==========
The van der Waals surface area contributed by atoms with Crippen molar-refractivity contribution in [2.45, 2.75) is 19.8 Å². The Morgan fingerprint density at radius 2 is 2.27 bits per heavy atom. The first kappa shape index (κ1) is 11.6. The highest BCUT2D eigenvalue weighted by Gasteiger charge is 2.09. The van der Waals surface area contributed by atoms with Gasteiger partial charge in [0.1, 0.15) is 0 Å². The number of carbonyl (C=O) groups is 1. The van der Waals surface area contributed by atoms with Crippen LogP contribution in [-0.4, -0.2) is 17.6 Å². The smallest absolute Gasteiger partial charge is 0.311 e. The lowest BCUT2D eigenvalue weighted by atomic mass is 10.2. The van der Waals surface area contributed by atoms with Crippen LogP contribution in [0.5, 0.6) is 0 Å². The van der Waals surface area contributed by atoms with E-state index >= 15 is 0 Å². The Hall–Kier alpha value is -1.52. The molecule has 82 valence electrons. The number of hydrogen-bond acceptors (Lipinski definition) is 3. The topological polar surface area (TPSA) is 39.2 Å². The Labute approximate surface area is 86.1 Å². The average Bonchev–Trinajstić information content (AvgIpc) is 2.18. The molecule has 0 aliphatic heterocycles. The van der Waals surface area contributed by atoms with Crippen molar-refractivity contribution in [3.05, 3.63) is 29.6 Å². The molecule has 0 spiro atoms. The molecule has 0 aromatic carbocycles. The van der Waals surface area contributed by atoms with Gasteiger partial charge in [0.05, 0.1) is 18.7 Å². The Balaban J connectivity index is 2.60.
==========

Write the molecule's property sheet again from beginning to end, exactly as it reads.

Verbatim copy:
The van der Waals surface area contributed by atoms with Crippen molar-refractivity contribution in [2.45, 2.75) is 19.8 Å². The Morgan fingerprint density at radius 2 is 2.27 bits per heavy atom. The first kappa shape index (κ1) is 11.6. The highest BCUT2D eigenvalue weighted by Gasteiger charge is 2.09. The van der Waals surface area contributed by atoms with Gasteiger partial charge in [0.1, 0.15) is 0 Å². The number of carbonyl (C=O) groups is 1. The van der Waals surface area contributed by atoms with Crippen LogP contribution in [-0.4, -0.2) is 17.6 Å². The smallest absolute Gasteiger partial charge is 0.311 e. The lowest BCUT2D eigenvalue weighted by atomic mass is 10.2. The van der Waals surface area contributed by atoms with Crippen LogP contribution in [0.5, 0.6) is 0 Å². The van der Waals surface area contributed by atoms with E-state index >= 15 is 0 Å². The Hall–Kier alpha value is -1.52. The molecule has 82 valence electrons. The number of hydrogen-bond acceptors (Lipinski definition) is 3. The topological polar surface area (TPSA) is 39.2 Å². The Labute approximate surface area is 86.1 Å². The average Bonchev–Trinajstić information content (AvgIpc) is 2.18. The molecule has 0 aliphatic heterocycles. The van der Waals surface area contributed by atoms with Crippen molar-refractivity contribution in [3.05, 3.63) is 29.6 Å². The molecule has 0 spiro atoms. The molecule has 0 aromatic carbocycles. The van der Waals surface area contributed by atoms with Gasteiger partial charge in [0.05, 0.1) is 18.7 Å². The Balaban J connectivity index is 2.60.